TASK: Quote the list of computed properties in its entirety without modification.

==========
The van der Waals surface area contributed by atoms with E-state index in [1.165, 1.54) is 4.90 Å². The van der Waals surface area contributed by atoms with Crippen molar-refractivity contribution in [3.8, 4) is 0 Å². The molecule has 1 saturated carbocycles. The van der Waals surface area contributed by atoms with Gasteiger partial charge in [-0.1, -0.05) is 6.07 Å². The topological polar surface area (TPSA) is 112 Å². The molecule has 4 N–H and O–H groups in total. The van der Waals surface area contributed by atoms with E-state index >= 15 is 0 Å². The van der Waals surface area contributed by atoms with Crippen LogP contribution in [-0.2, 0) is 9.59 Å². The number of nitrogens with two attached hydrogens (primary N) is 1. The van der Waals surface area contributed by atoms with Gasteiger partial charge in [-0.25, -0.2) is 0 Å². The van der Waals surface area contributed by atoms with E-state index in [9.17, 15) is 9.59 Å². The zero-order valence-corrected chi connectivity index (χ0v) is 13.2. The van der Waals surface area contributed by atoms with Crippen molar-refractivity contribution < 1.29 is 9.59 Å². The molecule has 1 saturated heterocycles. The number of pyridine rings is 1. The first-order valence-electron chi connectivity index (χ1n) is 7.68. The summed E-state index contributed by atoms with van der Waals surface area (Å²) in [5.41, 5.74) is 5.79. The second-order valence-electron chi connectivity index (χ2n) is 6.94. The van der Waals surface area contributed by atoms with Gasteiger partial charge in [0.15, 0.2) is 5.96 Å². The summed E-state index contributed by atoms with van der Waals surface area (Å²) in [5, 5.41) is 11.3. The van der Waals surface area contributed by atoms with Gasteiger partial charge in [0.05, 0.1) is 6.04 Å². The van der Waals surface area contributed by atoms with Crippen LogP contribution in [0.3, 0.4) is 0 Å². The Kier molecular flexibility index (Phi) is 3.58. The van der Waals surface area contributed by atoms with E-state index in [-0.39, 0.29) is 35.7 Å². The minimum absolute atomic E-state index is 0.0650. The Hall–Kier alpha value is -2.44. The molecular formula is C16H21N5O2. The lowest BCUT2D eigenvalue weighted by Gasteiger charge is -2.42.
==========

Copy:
The van der Waals surface area contributed by atoms with E-state index in [1.165, 1.54) is 4.90 Å². The van der Waals surface area contributed by atoms with Crippen molar-refractivity contribution in [3.8, 4) is 0 Å². The molecule has 1 saturated carbocycles. The van der Waals surface area contributed by atoms with Gasteiger partial charge in [-0.1, -0.05) is 6.07 Å². The topological polar surface area (TPSA) is 112 Å². The molecule has 4 N–H and O–H groups in total. The van der Waals surface area contributed by atoms with E-state index >= 15 is 0 Å². The van der Waals surface area contributed by atoms with Crippen LogP contribution in [-0.2, 0) is 9.59 Å². The number of nitrogens with two attached hydrogens (primary N) is 1. The van der Waals surface area contributed by atoms with Gasteiger partial charge in [-0.25, -0.2) is 0 Å². The van der Waals surface area contributed by atoms with E-state index in [9.17, 15) is 9.59 Å². The zero-order valence-corrected chi connectivity index (χ0v) is 13.2. The van der Waals surface area contributed by atoms with Crippen molar-refractivity contribution < 1.29 is 9.59 Å². The molecule has 1 saturated heterocycles. The number of pyridine rings is 1. The first-order valence-electron chi connectivity index (χ1n) is 7.68. The summed E-state index contributed by atoms with van der Waals surface area (Å²) in [5.41, 5.74) is 5.79. The second-order valence-electron chi connectivity index (χ2n) is 6.94. The van der Waals surface area contributed by atoms with Gasteiger partial charge in [0.15, 0.2) is 5.96 Å². The summed E-state index contributed by atoms with van der Waals surface area (Å²) in [5, 5.41) is 11.3. The van der Waals surface area contributed by atoms with Gasteiger partial charge in [0.05, 0.1) is 6.04 Å². The van der Waals surface area contributed by atoms with Crippen LogP contribution in [0.3, 0.4) is 0 Å². The Kier molecular flexibility index (Phi) is 3.58. The van der Waals surface area contributed by atoms with E-state index in [-0.39, 0.29) is 35.7 Å². The minimum absolute atomic E-state index is 0.0650. The Hall–Kier alpha value is -2.44. The molecular formula is C16H21N5O2. The lowest BCUT2D eigenvalue weighted by Gasteiger charge is -2.42.